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For the growing number of parents opting for an independent education for their children, having a sound financial plan in place, well in advance, can be of benefit.

The average cost of sending a child to private day school today is £15,654 a year, whilst last year the average annual boarding fee was £37,032 (although, in both cases, charges vary depending on where in the UK you live and the level of schooling)[1]. School uniforms, extra-curricular activities and school trips can also add to costs and are therefore worth bearing in mind at the planning stage.

If you intend to pay fees directly out of your income— especially if you have more than one child – it is important to consider which sources of income it would be best for them to be drawn from, and building this into your plan.

The earlier you start to consider these questions, the more options you will be able to give yourself.

Fees planning

A good first step is to establish what you are aiming for.

Asking yourself questions such as: What sort of school would you like your child to go to? Do you want to fund their whole education or just senior school or A-levels? What fees do the schools you like charge now? Factoring in fee inflation, what might they charge in the future?

At this stage it is worth considering whether scholarships and bursaries might be available and whether your child might qualify for these. A third of pupils at independent schools pay reduced fees, according to the Independent Schools Council.

Some schools also offer a discount if you pay the fees in a lump sum upfront. In addition, there may be discounts for siblings of current students or for children of parents in the clergy or armed forces.

Sources of income

Once you know what you are aiming for, it is time to establish which sources of income you are going to draw on.

You may already have existing savings for your child’s education in place, or you may be starting the process from scratch. Either way, it is important to employ the best way to invest these funds in order to ensure you are comfortable throughout your child’s educational journey.

It makes sense to invest in as tax-efficient a way as possible using your Individual Savings Account (ISA) allowance. Each parent can invest up to £20,000 in an ISA in the 2023/24 tax year, or £40,000 in total for a couple. Funds can be withdrawn to pay school fees without worrying about tax — or having to declare them on your tax return.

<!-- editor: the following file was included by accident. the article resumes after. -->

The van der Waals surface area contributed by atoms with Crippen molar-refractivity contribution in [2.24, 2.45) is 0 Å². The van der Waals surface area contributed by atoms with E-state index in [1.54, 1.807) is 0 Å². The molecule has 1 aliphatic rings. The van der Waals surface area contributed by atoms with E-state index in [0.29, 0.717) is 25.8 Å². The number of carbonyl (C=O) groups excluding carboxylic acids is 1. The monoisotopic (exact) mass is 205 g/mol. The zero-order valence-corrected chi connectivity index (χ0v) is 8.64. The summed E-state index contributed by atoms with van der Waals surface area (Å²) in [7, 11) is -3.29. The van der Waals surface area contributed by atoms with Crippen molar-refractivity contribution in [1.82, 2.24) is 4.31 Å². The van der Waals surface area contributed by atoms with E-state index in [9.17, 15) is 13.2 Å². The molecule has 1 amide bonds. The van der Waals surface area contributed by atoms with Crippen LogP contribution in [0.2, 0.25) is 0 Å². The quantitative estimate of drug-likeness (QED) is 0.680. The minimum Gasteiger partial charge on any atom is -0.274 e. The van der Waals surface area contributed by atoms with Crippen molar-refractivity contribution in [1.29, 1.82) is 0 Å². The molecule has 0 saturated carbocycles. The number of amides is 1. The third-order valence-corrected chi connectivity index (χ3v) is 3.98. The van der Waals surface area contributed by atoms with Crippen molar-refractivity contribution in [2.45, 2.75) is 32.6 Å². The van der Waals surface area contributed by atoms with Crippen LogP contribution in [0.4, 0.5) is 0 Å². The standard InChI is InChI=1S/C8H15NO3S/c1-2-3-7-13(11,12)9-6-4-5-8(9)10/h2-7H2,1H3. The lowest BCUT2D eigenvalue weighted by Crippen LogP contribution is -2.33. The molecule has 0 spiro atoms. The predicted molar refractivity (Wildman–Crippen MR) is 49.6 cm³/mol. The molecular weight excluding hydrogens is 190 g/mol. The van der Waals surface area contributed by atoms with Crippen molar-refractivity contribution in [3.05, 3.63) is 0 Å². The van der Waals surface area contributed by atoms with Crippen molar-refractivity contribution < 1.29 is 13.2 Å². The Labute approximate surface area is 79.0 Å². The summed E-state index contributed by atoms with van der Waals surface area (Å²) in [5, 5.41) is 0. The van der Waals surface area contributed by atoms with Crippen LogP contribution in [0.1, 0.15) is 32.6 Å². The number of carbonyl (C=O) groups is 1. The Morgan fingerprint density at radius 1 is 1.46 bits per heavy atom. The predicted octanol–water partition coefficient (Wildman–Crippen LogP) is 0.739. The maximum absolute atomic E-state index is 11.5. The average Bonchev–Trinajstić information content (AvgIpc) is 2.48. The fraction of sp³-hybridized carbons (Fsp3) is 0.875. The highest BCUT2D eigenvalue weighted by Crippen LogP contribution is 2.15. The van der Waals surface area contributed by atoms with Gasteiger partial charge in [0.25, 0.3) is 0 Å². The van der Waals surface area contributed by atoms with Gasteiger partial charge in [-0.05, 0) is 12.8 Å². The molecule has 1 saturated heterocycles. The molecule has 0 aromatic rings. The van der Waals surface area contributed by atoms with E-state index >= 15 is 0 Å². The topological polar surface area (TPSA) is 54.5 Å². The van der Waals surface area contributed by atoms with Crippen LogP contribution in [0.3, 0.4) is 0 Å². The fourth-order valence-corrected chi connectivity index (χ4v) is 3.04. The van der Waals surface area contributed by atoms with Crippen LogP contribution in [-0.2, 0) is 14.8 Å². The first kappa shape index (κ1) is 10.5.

As ever, getting the balance right between not taking too much risk and investing for growth is worth considering. Putting your savings to work in the stock market offers the potential for higher returns than leaving money in cash but is also higher risk. There is the danger that a stock market downturn just before school fees become due could deplete your savings pot and make it harder to pay the fees in the future.

As a general rule, it can be a good idea to take less risk with money the closer you are to the time you will need to spend it. As your child prepares to go to school it makes sense to hold a few years of fees in cash to give yourself peace of mind.

Banking on grandparents

Wider family members often play a significant role when it comes to school fees, either providing money upfront or boosting regular spending. If the money comes from a grandparent this can have the added benefit of helping to reduce the value of their estate for inheritance tax (IHT) purposes.

Regular gifts from income can be given away and ignored for IHT - as long as the gifts do not affect the giver’s standard of living. You can also give away £3,000 each tax year and it will be immediately exempt from IHT. It is possible to make further lump sum gifts, but you have to survive for seven years after making the gift for your estate to get the full benefit.

Do the maths

However you intend to pay for school fees, planning ahead is always helpful. Having in place a plan that takes into account a holistic view of your finances – including your current and future income and outgoings – can help ensure a smooth process when it comes to financing your child’s education. 

[1] Independent Schools Council: ISC Census and Annual Report 2022, Fig 23

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